The Spirit Level: Why Greater Equality Makes Society Stronger
By Kate Pickett and Richard Wilkinson
Bloomsbury Press, paperback, $18
Why is it that the United States, which tops the chart in personal wealth and income, invariably ranks near the bottom in many international comparisons regarding happiness, job satisfaction, violent crime, mental health, life expectancy, et cetera. A cursory study of dozens of surveys regarding wealth and, the things we associate with the quality of life, seems to come to the surprising conclusion that those two factors may be inversely related, that is, the higher the one, the lower the other.
Is it really true that our material success has come at the price of health and happiness? The authors of “Spirit Level” make an interesting argument that it is not the singular factor of per capita income by itself that registers so backwardly with the quality of life – it is another measurement that is the culprit: income inequality- The difference between what the “haves” and the “have nots” earn and own. It is not a simple figure — it’s a ratio between numbers for the One Percent and the Ninety-Nine Percent. The further apart these figures are the greater the ‘inequality’.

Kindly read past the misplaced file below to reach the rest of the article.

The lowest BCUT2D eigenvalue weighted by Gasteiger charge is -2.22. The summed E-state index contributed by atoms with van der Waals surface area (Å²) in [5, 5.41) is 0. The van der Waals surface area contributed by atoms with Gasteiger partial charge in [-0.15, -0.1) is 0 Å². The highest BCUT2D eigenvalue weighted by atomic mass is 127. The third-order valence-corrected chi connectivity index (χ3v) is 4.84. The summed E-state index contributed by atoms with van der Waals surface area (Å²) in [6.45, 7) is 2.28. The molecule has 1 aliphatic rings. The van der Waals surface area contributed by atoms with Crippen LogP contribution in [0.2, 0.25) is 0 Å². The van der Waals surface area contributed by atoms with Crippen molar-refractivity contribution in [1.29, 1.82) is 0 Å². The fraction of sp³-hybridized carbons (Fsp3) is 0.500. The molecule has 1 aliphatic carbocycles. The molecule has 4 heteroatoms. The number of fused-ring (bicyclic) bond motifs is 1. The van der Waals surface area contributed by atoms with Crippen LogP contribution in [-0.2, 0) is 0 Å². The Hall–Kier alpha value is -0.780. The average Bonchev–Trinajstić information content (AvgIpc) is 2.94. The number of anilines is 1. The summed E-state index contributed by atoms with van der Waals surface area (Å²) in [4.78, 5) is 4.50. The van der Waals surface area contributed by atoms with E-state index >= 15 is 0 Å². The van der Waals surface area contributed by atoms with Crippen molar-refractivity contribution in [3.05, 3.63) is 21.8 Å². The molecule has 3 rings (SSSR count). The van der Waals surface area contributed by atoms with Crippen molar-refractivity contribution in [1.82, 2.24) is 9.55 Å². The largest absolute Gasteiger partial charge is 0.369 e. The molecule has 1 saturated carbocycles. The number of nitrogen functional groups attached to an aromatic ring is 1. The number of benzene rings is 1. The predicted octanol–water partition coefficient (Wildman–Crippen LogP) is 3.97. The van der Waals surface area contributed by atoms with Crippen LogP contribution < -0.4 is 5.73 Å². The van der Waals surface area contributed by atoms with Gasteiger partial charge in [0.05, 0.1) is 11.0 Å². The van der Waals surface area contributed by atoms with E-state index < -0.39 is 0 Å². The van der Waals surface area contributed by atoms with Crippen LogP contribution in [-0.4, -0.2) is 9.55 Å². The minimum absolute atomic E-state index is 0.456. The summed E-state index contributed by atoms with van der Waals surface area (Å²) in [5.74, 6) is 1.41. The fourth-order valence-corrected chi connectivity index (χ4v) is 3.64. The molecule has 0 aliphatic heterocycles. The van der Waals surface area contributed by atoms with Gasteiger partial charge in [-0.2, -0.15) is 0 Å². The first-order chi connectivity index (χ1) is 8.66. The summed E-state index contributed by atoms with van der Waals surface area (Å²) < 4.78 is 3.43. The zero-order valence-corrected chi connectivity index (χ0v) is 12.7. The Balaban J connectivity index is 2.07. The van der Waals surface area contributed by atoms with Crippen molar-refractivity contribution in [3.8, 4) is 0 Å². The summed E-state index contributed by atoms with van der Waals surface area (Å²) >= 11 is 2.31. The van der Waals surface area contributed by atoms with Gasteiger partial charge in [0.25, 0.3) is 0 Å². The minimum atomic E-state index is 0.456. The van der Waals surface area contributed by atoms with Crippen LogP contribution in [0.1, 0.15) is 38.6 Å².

As one might expect, the US is one of the most ‘inequal’ societies on the planet, comparing to both developed and imperialized countries. Not content just to rate countries against each other, Wilkinson and Pickett compare states and counties in the US. Again it was born out: the greater the inequality, the worse the quality of life.
Mark Twain is often credited with the line: “There are three kinds of lies: lies, damn lies, and statistics!” In an increasingly complex society, numbers, particularly statistics, are used more and more often as political weapons, but as any good journalist knows it is often important to draw back from the heart wrenching personal, on-the-street details of tragedy to understand whether a phenomenon is the rule or merely a curious exception.
‘Spirit Level’ is not a particularly easy read. But it is well written and thought provoking. As with all pithy sociological books, it must use available numerical data (has anyone ever done a relevant survey) and it must explain its methods (how do the measurements selected show correlation and then causality) Merely to say that wherever we find ‘A’, we also find ‘B’, does not necessarily prove that one ’causes’ the other. That requires more work, and the authors have done an exemplary job with very relevant theses and conclusions.
Nor is the book a particularly Marxist interpretation. Sociology takes ‘snapshots’ of society and good sociology often compares snapshots over time, to give a hint of time and change. Were I asked to suggest a companion book, more historical, to read alongside ‘Spirit Level’, perhaps livelier and less abstract, my vote would go to Alain de Botton’s ‘Status Anxiety’.
Kate Pickett and Richard Wilkinson, the authors, have also produced a number of downloadable DVDs, FAQ and blogsite at. www.equality trust.org.uk for those who might like to pursue their ideas further.